“THEY SHOULD LET MY CHILD GRADUATE!”: WHEN YOUR CHILD IS BANNED FROM ATTENDING GRADUATION OR THE PROM.

Your son or daughter was suffering from a bad case of senioritis. So they joined in on a prank at school. Their prank did cause some trouble and expense. And you certainly believe they should accept responsibility. But still, you think the school is going overboard in barring your student from attending graduation after they had worked so hard to get there, just because of this one minor incident.

What can you do?

If you have just received notice of a discipline offense, then you are best advised to contact an attorney to guide you through the discipline procedure and help present your child’s case in the best possible light. An attorney can work with you to insure that the school follows its own guidelines procedurally and in how the school both defines and punishes the offense. Can the school prove your child committed the offense?

Avoid making statements to the school until you have consulted an attorney. While you may think your child’s explanation for his behavior is perfectly understandable, the school may not agree, and you may end up with a greater penalty taken against your child. Even worse, depending on the nature of the offense, your child may also be subject to criminal prosecution. Any statements you or your child makes to the school could end up as police evidence.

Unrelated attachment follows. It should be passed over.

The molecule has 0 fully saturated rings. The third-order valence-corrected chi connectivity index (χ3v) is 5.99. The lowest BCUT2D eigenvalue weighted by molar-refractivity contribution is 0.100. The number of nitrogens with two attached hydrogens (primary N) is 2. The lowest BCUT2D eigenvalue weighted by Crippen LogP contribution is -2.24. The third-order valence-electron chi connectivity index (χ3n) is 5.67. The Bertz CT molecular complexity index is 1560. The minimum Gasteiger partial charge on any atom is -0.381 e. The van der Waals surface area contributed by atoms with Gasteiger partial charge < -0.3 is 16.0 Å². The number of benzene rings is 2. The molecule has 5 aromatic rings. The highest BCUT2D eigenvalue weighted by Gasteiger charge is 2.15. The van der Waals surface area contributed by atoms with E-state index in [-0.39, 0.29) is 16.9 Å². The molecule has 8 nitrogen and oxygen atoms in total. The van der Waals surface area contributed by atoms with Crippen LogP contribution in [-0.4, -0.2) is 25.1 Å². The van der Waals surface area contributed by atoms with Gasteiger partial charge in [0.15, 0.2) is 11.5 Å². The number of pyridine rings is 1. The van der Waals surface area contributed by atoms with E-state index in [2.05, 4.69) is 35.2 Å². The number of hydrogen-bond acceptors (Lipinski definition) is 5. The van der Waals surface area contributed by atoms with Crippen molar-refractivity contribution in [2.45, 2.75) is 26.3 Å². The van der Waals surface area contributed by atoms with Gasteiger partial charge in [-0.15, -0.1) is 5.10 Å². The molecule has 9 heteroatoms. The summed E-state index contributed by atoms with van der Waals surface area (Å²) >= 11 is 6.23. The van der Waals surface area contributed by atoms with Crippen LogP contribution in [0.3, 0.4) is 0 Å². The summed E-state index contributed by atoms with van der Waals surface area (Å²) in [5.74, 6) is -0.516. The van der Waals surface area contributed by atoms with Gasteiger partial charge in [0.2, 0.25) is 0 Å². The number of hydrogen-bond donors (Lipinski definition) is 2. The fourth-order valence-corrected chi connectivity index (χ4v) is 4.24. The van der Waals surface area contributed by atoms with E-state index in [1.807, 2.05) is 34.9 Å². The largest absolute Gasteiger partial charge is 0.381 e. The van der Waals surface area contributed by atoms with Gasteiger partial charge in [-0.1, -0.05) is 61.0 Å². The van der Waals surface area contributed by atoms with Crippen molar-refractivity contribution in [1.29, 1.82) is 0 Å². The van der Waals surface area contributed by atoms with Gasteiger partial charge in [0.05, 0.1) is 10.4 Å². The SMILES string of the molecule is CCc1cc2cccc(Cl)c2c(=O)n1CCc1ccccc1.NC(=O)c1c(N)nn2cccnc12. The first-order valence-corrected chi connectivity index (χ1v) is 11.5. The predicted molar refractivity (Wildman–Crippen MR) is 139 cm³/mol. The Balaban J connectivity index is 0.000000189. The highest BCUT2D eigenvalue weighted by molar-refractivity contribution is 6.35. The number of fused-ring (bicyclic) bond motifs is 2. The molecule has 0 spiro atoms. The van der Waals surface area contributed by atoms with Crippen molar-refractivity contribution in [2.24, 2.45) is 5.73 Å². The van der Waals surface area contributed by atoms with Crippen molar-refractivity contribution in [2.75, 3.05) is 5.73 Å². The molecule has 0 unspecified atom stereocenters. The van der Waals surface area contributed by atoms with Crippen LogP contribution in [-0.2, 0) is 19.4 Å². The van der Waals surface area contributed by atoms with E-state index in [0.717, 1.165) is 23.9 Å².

Even if you have already been through the discipline procedure, it may not be too late. Schools often have a lot of discretion about the penalties they impose. Depending on the offense, a skillful attorney may be able to negotiate with the school into allowing your student to attend graduation, or even the prom.

No matter where you are in the procedure, you and your student are best advised not to discuss this situation with anyone either in person, on the phone or electronically. Any Facebook discussions of the event could end up as evidence against your child.

It is imperative that you explore your options with a qualified attorney. If you have questions about your situation, feel free to contact Matt Keenan at 847-568-0160 or email matt@mattkeenanlaw.com.

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